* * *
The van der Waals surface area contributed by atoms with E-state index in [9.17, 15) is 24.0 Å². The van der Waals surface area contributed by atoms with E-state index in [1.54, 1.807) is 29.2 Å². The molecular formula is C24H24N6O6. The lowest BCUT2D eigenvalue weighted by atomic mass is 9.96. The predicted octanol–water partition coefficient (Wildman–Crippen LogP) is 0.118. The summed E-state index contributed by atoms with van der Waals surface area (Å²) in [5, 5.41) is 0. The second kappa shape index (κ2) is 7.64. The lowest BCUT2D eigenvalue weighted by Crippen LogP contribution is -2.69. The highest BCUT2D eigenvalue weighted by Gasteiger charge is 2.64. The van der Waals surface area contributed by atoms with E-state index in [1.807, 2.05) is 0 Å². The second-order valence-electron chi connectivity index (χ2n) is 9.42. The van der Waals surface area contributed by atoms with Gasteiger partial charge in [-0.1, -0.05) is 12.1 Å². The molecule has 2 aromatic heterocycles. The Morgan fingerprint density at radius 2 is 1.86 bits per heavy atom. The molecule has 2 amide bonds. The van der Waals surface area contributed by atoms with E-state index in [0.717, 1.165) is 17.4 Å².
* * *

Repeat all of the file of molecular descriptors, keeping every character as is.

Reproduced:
The van der Waals surface area contributed by atoms with E-state index in [9.17, 15) is 24.0 Å². The van der Waals surface area contributed by atoms with E-state index in [1.54, 1.807) is 29.2 Å². The molecular formula is C24H24N6O6. The lowest BCUT2D eigenvalue weighted by atomic mass is 9.96. The predicted octanol–water partition coefficient (Wildman–Crippen LogP) is 0.118. The summed E-state index contributed by atoms with van der Waals surface area (Å²) in [5, 5.41) is 0. The second kappa shape index (κ2) is 7.64. The lowest BCUT2D eigenvalue weighted by Crippen LogP contribution is -2.69. The highest BCUT2D eigenvalue weighted by Gasteiger charge is 2.64. The van der Waals surface area contributed by atoms with E-state index in [1.807, 2.05) is 0 Å². The second-order valence-electron chi connectivity index (χ2n) is 9.42. The van der Waals surface area contributed by atoms with Gasteiger partial charge in [-0.1, -0.05) is 12.1 Å². The molecule has 2 aromatic heterocycles. The Morgan fingerprint density at radius 2 is 1.86 bits per heavy atom. The molecule has 2 amide bonds. The van der Waals surface area contributed by atoms with E-state index in [0.717, 1.165) is 17.4 Å².